Millicent Eidson is the author of the alphabetical Maya Maguire microbial mystery series. The MayaVerse at https://drmayamaguire.com includes prequels, “El Chinche” in Danse Macabre and “What’s Within” in Fiction on the Web, and a side story, “Pérdida” in El Portal Literary Journal. Author awards include Best Play in Synkroniciti and Honorable Mention from the Arizona Mystery Writers.
Dr. Eidson’s work as a public health veterinarian and epidemiologist began with the Centers for Disease Control and Prevention and continued at the New Mexico and New York state health departments. She is a public health faculty member at the University at Albany and the University of Vermont.
Book title? “Anthracis: A Microbial Mystery” was published wide October 2021 in e-book, paperback, hardcover, and large print formats ANTHRACIS (drmayamaguire.com)
Book blurb? In the hottest summer on record, the spectacular southwestern desert is alive with Bacillus anthracis spores. Maya Maguire, the new veterinarian with the Centers for Disease Control and Prevention, battles the largest anthrax outbreak in U.S. history. Anthracis takes us to the front lines with scientists betting their lives on the investigation outcome.
How long did it take you to write your first book? After being encouraged to turn a short story into a novel by a college professor, the first draft of “Anthracis” was written in just a month. I was obsessed with getting my story into the computer, sometimes writing for twenty-hour stretches.
How long to get it published? I workshopped “Anthracis” and edited it for two years before independent publication. I queried agents for a year of that time period and received positive feedback on my writing style. But there were elements they wanted changed to fit the current market, which I wasn’t willing to compromise on.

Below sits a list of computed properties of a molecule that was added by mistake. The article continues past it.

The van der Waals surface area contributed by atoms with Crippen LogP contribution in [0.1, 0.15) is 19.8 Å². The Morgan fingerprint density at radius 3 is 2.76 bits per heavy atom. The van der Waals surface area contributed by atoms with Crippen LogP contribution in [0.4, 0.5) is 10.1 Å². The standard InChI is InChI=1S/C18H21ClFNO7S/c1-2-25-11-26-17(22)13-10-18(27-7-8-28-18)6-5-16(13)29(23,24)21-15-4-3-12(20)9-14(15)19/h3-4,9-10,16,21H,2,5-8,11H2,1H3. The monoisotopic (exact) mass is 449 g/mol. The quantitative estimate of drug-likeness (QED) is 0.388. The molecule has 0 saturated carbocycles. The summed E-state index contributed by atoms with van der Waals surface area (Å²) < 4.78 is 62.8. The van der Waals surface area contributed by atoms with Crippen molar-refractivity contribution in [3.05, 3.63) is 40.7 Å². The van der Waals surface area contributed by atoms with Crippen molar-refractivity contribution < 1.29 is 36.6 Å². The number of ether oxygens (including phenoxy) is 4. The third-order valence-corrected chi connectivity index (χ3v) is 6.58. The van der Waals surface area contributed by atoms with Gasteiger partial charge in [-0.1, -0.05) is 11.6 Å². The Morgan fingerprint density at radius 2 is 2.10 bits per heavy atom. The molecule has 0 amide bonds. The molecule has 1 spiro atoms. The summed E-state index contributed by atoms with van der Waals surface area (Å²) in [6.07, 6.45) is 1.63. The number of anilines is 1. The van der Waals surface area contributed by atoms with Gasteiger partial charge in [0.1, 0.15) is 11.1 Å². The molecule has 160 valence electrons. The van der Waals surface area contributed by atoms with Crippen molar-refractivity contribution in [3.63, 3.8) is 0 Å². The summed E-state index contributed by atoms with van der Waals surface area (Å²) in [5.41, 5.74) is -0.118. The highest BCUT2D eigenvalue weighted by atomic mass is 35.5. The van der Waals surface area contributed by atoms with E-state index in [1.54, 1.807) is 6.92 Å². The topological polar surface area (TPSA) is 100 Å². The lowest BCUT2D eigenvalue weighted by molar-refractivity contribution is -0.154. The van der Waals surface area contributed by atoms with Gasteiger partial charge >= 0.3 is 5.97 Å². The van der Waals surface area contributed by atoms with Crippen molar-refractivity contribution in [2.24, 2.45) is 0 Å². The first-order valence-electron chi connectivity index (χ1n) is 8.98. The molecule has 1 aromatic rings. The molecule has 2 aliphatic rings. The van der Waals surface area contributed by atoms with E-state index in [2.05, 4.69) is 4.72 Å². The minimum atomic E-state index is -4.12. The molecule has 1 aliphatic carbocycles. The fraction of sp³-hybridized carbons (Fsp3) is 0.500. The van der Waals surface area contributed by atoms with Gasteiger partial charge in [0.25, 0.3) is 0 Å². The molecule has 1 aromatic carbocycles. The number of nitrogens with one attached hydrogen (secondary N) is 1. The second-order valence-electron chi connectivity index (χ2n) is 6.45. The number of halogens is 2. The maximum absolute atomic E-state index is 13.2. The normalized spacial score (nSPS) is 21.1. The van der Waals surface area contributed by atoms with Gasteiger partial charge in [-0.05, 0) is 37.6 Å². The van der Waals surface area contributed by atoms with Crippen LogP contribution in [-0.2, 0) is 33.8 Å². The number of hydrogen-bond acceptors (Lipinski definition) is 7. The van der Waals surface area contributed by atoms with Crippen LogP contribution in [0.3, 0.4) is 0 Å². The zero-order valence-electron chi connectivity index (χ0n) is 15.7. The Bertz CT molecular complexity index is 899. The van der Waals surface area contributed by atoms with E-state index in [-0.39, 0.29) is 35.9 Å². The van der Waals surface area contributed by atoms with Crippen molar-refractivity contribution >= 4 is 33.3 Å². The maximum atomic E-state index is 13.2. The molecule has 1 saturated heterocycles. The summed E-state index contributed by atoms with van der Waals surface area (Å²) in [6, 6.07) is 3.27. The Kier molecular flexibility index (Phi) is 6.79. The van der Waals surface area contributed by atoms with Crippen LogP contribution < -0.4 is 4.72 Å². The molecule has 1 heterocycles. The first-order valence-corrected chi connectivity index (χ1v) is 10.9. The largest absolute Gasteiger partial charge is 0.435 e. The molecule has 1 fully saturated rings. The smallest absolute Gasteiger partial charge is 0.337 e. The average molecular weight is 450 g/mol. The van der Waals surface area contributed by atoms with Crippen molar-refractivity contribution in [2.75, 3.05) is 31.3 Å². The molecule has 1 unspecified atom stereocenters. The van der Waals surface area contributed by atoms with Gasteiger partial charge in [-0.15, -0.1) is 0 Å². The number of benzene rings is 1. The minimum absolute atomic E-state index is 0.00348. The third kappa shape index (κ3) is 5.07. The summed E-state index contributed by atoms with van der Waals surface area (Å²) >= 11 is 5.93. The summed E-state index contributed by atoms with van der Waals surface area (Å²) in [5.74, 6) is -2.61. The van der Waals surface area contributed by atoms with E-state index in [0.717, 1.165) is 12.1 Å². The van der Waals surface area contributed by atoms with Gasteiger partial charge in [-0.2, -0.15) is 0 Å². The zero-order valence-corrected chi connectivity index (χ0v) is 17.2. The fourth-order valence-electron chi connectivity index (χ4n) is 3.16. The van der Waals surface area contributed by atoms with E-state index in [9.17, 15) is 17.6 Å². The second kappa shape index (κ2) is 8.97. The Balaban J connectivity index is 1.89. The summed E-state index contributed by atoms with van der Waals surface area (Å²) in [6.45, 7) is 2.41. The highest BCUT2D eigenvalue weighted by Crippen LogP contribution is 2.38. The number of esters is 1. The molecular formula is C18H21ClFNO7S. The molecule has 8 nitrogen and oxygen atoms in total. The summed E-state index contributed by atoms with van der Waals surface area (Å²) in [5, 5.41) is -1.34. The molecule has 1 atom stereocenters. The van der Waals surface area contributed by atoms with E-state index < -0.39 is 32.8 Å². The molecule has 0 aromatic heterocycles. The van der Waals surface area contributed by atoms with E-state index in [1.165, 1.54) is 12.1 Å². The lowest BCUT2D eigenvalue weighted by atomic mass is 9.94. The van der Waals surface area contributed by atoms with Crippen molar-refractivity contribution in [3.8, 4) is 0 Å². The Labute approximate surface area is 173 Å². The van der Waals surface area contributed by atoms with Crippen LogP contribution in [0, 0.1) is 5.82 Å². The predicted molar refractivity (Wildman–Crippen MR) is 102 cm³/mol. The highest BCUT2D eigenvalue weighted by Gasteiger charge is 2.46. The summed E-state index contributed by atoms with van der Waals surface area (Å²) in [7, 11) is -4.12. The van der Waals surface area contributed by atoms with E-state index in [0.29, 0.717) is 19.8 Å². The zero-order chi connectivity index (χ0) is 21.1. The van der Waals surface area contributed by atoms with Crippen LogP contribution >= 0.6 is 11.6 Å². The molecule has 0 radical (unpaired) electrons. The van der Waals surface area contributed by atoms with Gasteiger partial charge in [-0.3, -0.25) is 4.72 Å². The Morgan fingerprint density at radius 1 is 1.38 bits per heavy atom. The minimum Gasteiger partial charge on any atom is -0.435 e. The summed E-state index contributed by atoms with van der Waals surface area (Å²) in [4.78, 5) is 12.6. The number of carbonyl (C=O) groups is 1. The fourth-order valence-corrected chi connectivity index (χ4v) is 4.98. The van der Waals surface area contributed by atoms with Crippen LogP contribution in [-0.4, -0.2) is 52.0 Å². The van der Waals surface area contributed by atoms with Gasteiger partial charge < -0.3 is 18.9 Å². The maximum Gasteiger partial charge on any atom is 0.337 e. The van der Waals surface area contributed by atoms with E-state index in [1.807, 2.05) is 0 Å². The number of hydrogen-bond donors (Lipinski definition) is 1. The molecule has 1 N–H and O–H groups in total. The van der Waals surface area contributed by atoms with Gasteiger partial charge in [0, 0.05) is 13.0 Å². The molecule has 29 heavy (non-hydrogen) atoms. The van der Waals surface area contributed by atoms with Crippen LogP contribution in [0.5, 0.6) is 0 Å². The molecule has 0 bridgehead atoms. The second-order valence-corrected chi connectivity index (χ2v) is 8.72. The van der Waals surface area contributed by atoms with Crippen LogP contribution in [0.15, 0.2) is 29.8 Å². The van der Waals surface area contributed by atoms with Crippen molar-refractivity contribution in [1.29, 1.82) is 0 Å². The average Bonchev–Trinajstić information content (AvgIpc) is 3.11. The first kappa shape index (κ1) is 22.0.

Do you write in more than one genre? Medical Thriller, Mystery, Romantic Suspense, Women’s Fiction – My novels are a genre mashup—a cross between Tony Hillerman and Tess Gerritsen. My medical detective solves disease outbreak mysteries with microbes as the criminals. Over the timeline of the alphabetical series, readers will share Dr. Maya Maguire’s life journey, worldwide travel, romances, and warm friendships. Short stories, a play, and a poem also allow me to stretch writing styles and points of view. Although not a requirement for mysteries, my novels all end with Maya achieving a Happy for Now (HFN) conclusion, hinting at the mystery to come in the next one.
What are you currently working on? I’m immersed in the series author challenge of letting potential readers know about “Anthracis,” editing “Borrelia,” and writing the first draft of “Corona.”
We hear of strong-willed characters. Do yours behave, or do they run the show? Although the science is fact-based, I’m a “pantser,” and the characters have minds of their own. I sit down at the computer with them and see what they passionately want to achieve and what obstacles are standing in their way. Some secondary characters performing a function in the mystery investigation come to life and demand equal time on the stage.